Clear Channel Communications Inc. (CCMO:US), which has more than $20 billion of debt, is looking to extend loans to push out debt maturities, according to KDP Investment Advisors Inc.
The radio and outdoor advertising company is asking lenders to push the maturity of $5 billion of its $8.2 billion of loans to 2019 from 2016 in exchange for higher rates. The extended debt will pay interest at 675 basis points more than the London interbank offered rate, compared with the current margin of 365 basis points more than Libor.
Clear Channel, which has $10.1 billion in borrowings coming due (CCMO:US) in 2016, is also seeking an exchange on bonds maturing in 2016 into new notes yielding 12 percent in cash and 2 percent in so called payment-in-kind notes. The transactions will cost the company more than $170 million in additional annual interest expenses, according to a report today from debt researcher CreditSights Inc.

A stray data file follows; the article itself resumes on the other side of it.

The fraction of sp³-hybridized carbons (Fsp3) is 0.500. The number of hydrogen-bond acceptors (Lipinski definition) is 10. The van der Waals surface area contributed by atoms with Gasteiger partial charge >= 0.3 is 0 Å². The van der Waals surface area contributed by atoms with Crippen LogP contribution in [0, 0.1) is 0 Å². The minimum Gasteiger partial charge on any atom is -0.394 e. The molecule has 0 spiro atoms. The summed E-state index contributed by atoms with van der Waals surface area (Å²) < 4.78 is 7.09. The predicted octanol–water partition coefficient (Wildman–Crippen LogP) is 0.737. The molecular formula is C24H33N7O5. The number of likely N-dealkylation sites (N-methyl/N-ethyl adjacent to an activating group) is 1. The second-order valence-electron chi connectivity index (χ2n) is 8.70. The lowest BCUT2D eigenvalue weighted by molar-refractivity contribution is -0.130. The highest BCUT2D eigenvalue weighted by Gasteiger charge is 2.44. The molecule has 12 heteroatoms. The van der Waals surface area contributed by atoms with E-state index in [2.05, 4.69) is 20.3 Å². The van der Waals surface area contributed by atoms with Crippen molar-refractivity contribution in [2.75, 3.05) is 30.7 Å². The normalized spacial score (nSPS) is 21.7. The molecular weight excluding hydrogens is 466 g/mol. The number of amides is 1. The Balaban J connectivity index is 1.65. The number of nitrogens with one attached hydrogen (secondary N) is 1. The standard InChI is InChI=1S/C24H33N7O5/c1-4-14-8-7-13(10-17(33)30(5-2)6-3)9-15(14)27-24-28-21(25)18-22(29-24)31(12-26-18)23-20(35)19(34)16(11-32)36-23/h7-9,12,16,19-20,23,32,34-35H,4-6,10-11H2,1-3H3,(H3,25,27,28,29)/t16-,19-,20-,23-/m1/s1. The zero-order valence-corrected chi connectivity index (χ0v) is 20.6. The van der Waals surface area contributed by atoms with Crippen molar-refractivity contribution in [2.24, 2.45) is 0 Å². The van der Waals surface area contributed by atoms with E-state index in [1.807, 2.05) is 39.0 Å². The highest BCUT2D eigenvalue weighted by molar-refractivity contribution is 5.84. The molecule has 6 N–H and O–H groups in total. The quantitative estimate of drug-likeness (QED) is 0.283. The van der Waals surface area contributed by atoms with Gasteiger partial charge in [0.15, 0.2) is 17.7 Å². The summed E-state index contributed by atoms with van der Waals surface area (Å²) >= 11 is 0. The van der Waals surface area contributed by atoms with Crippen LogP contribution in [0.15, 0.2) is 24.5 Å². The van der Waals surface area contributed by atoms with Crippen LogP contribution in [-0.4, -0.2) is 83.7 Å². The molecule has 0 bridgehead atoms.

“The 2016 maturity wall posed the biggest risk to the company,” Spencer Godfrey, a KDP analyst, wrote in a note today. “While this risk has been reduced considerably it comes at a high cost. We worry that the company is running low on affordable options to continue to refinance and push out maturities, and that at some point the music will stop.”
David Grabert, a spokesman for the Clear Channel Outdoor unit, didn’t immediately respond to a telephone call seeking comment.
Clear Channel is graded (CCMO:US) CCC+ at Standard & Poor’s, a rating that is vulnerable to non payment and dependent on favorable business conditions, according to the rating firm.
The company had $1.55 billion in interest expense (2968900Q:US) last year, up from $1.47 billion in 2011, according to data compiled by Bloomberg.
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